What is interesting about this description of an education programme to ‘fight terrorism’ or at least promote peace through education, is that it is in stark contrast to other efforts. Take the situation of the US:
Today, the United States spends far more on defense and counter-terrorism than any other country in the world. Its military expenditures alone top that of the next seven countries combined, which are China, Russia, Saudi Arabia, France, the United Kingdom, India and Germany, according to the Stockholm International Peace Research Institute.
U.S. efforts to combat terrorism specifically “spread across nearly every agency in the government,” said Scott Stewart, a former counter-terrorism agent for the U.S. State Department who is now vice president at Stratfor, a geopolitical intelligence firm.
The to-do list is long: destroy terrorist havens, thwart attacks, block terrorist funding sources, protect physical assets such as federal buildings and public places, prosecute terrorist acts, and change hearts and minds through diplomacy.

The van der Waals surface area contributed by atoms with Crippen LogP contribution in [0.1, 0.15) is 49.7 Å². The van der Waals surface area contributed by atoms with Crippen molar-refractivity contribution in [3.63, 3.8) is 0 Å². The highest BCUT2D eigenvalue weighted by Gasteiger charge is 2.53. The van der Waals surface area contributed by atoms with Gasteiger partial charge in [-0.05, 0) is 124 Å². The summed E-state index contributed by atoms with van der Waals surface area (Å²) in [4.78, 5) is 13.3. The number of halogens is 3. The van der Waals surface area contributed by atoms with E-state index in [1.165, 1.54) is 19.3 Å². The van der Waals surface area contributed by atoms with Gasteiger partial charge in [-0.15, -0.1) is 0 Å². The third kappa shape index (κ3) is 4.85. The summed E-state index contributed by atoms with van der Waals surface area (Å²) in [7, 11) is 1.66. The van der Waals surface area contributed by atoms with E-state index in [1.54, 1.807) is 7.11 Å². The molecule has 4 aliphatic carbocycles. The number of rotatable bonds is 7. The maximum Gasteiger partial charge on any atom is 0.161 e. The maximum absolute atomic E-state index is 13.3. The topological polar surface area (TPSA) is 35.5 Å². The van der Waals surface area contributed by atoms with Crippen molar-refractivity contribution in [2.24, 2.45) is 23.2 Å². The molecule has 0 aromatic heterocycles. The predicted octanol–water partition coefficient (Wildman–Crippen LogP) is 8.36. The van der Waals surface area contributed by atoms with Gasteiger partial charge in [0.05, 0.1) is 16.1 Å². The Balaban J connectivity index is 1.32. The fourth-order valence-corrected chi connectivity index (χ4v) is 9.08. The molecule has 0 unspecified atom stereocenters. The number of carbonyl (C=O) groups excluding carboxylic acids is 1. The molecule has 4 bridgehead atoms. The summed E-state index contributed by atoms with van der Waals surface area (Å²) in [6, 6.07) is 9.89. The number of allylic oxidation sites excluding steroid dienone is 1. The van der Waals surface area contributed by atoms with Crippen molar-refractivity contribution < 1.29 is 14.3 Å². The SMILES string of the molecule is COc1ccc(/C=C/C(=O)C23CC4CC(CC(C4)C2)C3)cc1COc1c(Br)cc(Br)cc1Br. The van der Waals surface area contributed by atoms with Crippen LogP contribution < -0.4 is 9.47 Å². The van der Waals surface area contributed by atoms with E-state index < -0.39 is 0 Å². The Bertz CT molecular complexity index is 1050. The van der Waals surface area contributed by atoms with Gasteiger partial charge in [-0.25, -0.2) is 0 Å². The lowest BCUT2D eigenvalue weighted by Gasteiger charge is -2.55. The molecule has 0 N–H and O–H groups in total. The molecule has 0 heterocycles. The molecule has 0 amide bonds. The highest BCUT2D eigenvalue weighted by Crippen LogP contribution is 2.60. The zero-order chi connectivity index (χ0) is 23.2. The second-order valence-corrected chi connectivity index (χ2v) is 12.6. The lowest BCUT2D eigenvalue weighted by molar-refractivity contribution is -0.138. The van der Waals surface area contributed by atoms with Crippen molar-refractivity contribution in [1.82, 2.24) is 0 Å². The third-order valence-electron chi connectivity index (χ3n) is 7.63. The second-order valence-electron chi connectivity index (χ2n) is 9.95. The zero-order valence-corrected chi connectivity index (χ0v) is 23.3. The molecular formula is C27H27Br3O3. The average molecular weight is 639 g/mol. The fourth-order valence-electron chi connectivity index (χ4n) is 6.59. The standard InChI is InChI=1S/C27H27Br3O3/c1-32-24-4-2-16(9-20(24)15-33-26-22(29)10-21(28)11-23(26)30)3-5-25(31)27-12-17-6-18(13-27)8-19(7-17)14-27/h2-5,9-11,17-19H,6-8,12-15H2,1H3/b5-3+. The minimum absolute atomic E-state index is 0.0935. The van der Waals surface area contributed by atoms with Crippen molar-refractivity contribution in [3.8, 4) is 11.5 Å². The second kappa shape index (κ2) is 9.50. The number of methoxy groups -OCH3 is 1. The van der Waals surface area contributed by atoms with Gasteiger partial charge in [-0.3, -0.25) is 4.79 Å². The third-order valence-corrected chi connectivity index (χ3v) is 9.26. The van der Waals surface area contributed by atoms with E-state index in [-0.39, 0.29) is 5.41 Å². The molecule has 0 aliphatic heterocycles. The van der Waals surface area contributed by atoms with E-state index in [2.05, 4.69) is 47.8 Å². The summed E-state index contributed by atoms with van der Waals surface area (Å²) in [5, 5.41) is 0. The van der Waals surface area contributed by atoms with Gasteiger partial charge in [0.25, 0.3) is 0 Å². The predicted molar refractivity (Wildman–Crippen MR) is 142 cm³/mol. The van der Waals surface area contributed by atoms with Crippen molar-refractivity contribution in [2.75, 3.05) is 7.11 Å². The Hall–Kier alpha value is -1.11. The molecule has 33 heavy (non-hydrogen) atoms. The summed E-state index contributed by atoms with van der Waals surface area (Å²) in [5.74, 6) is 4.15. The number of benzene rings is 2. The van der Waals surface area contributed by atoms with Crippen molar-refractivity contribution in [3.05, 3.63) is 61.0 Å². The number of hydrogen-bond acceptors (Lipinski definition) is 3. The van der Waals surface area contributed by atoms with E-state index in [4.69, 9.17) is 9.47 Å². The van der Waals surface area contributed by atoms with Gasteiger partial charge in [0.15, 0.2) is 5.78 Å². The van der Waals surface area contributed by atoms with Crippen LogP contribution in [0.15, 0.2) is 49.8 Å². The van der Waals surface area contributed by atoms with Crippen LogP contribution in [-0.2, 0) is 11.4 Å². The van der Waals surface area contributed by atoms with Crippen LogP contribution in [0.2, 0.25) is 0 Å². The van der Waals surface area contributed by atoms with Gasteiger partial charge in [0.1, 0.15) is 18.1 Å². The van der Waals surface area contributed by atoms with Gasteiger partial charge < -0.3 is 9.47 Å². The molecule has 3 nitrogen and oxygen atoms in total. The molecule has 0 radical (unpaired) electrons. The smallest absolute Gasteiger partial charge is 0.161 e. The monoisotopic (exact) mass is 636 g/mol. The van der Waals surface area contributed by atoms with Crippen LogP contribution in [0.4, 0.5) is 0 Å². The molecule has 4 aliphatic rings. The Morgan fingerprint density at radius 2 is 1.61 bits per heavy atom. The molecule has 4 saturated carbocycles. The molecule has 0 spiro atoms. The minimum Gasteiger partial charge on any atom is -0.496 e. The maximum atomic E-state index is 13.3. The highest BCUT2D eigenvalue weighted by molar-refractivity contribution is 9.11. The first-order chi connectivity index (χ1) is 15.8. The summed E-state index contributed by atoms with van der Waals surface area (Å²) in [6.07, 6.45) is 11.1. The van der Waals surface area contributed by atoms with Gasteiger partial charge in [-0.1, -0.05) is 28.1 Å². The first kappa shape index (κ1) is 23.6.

That involves everything from boots on the ground to domestic and foreign surveillance, from training police to beefing up airport security, to protecting livestock and other food sources from disease and contamination. (CNN Nov 2015).
You must have noticed – the word education is not mentioned…..
By UNESCO-IICBA (International Institute for Capacity Building in Africa) The propaganda and money used to lure young people into violent extremist groups such as Al-Shabaab in East Africa, Boko Haram in Nigeria and M23 rebel group in the Democratic Republic of Congo, must be challenged with one of the humankind’s most powerful tools: Education. Yet, […]
via Why we should increase peace-building capacities of teachers and youth — World Education Blog